Definitions for "Permaculture"
Permaculture is a design for sustainable living. The word comes from the words "permanent agriculture" and "permanent culture" and it describes the sustainability of the design methods. The philosophy and principles of permaculture copy life systems in nature and use energy in the most efficient way possible. Permaculture can be applied to any system, from your garden to your home, whether urban or rural. Sheet Mulching This is a procedure that imitates the natural patterns found in the forest. Just as the leaves and needles fall from the trees and create a cover that kills weeds and keeps the soil moist, in your garden you can start your planting beds in the same manner; newspaper and cardboard can be laid down directly on the grass and topped with manure, soil and straw. These layers kill the weeds and grass and trap the moisture in the soil. When the grass has completely broken down, the result is a new garden bed that is nutrient rich.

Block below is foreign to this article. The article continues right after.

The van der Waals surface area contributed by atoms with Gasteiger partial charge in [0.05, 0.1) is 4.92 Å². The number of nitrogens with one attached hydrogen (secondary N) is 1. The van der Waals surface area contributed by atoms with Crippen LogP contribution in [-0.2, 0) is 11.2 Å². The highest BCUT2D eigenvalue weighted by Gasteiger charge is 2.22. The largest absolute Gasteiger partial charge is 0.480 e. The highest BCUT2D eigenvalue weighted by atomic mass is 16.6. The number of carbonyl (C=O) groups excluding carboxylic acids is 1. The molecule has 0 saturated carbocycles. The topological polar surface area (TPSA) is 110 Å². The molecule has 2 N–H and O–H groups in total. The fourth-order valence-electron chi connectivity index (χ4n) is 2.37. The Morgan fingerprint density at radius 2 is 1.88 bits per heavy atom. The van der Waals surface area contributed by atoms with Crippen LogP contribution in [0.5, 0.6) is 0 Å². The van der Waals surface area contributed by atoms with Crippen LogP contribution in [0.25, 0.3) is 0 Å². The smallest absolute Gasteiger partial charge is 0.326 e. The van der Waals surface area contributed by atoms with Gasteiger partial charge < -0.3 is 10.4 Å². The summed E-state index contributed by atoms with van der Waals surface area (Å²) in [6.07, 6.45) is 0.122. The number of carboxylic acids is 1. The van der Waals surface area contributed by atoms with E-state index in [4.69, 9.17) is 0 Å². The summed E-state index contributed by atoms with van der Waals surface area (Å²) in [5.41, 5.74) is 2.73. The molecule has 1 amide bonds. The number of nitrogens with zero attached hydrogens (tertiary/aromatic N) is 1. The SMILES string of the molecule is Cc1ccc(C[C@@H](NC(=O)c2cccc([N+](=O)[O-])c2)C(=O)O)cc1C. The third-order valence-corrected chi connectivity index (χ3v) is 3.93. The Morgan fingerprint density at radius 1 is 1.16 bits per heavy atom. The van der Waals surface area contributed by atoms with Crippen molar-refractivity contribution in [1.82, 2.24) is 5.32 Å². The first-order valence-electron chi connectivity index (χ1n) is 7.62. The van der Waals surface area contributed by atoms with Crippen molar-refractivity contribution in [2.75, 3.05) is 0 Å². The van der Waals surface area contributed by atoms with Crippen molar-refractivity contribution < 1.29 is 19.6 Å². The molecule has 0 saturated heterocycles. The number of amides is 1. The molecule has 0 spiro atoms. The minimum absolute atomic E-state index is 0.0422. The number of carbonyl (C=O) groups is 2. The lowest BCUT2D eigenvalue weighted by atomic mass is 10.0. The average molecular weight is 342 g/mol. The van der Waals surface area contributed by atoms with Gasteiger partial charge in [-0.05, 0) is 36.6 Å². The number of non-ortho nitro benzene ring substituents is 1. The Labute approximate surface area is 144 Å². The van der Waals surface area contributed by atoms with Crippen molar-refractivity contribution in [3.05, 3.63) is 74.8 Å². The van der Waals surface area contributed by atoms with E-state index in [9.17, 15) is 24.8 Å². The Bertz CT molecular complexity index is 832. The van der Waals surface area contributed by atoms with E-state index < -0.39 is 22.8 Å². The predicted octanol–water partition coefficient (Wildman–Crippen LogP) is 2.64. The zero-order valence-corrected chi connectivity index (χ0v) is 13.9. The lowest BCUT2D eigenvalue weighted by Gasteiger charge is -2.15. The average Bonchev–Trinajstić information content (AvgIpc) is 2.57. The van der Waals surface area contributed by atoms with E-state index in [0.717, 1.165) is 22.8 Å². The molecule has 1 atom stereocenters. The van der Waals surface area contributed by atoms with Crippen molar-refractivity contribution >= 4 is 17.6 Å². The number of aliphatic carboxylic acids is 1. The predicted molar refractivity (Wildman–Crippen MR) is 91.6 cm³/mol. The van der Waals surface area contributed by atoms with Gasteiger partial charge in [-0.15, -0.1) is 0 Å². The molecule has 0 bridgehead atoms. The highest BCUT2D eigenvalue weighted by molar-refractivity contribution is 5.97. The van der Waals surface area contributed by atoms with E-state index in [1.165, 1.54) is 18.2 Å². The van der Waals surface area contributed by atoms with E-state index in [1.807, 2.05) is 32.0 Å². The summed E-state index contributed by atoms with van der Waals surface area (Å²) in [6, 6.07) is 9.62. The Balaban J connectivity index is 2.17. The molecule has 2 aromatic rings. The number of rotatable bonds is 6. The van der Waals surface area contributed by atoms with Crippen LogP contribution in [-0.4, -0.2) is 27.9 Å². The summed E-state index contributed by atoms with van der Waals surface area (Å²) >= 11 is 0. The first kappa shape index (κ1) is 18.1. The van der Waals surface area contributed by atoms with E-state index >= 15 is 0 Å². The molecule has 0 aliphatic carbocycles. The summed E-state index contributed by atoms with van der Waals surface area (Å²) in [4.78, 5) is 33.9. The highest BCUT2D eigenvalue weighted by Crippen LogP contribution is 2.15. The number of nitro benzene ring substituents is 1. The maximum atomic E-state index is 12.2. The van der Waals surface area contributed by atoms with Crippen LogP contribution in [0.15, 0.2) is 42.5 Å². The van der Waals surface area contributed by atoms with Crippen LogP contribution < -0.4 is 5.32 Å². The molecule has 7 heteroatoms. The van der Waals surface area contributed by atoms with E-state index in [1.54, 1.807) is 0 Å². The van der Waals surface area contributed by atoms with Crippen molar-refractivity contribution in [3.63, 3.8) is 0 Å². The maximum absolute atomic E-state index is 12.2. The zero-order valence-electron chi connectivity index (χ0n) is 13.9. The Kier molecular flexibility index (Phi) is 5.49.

is the design of sustainable human habitats. It is based on the observation of natural systems and uses ecological principles to increase diversity and productivity of local human ecosystems. Permaculture designs incorporate food, energy, and shelter for people and animals while linking the needs and outputs of each element of the system. The result is a dynamic yet stable system that sustains itself. Permaculture designs can be developed for any climate and on any scale, from balconies to entire villages.
a design and maintenance strategy that integrates natural ecosystems, agriculture and the built human environment in order to provide food, energy, shelter, and other material and non-material needs in a sustainable way. The term was coined and copyrighted by Bill Mollison.
an arrangement of plants that will grow without much attention but still provide useful food or fiber